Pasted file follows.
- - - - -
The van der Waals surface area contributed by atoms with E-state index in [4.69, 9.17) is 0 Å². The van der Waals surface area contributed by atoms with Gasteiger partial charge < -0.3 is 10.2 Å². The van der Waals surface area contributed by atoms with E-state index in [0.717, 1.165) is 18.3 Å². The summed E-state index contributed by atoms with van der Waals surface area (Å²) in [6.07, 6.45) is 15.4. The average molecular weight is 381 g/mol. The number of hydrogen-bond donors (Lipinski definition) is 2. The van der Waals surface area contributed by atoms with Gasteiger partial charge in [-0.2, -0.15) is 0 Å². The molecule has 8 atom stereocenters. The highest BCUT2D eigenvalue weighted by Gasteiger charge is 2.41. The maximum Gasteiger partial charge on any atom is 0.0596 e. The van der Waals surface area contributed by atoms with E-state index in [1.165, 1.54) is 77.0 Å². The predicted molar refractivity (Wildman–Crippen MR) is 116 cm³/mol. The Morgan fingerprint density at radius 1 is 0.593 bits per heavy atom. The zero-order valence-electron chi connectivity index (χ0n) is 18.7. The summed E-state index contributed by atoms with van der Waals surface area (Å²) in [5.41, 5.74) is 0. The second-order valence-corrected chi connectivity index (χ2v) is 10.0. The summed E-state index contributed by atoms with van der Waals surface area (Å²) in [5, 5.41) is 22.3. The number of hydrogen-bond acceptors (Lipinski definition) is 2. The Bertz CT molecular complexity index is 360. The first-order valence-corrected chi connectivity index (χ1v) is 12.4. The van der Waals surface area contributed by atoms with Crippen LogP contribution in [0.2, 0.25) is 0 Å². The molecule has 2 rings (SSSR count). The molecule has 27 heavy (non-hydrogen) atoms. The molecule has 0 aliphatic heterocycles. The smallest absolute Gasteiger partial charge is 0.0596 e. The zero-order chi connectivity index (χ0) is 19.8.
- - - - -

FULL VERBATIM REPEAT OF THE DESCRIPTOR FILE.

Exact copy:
The van der Waals surface area contributed by atoms with E-state index in [4.69, 9.17) is 0 Å². The van der Waals surface area contributed by atoms with Gasteiger partial charge < -0.3 is 10.2 Å². The van der Waals surface area contributed by atoms with E-state index in [0.717, 1.165) is 18.3 Å². The summed E-state index contributed by atoms with van der Waals surface area (Å²) in [6.07, 6.45) is 15.4. The average molecular weight is 381 g/mol. The number of hydrogen-bond donors (Lipinski definition) is 2. The van der Waals surface area contributed by atoms with Gasteiger partial charge in [-0.2, -0.15) is 0 Å². The molecule has 8 atom stereocenters. The highest BCUT2D eigenvalue weighted by Gasteiger charge is 2.41. The maximum Gasteiger partial charge on any atom is 0.0596 e. The van der Waals surface area contributed by atoms with E-state index in [1.165, 1.54) is 77.0 Å². The predicted molar refractivity (Wildman–Crippen MR) is 116 cm³/mol. The Morgan fingerprint density at radius 1 is 0.593 bits per heavy atom. The zero-order valence-electron chi connectivity index (χ0n) is 18.7. The summed E-state index contributed by atoms with van der Waals surface area (Å²) in [5.41, 5.74) is 0. The second-order valence-corrected chi connectivity index (χ2v) is 10.0. The summed E-state index contributed by atoms with van der Waals surface area (Å²) in [5, 5.41) is 22.3. The number of hydrogen-bond acceptors (Lipinski definition) is 2. The Bertz CT molecular complexity index is 360. The first-order valence-corrected chi connectivity index (χ1v) is 12.4. The van der Waals surface area contributed by atoms with Crippen LogP contribution in [0.2, 0.25) is 0 Å². The molecule has 2 rings (SSSR count). The molecule has 27 heavy (non-hydrogen) atoms. The molecule has 0 aliphatic heterocycles. The smallest absolute Gasteiger partial charge is 0.0596 e. The zero-order chi connectivity index (χ0) is 19.8.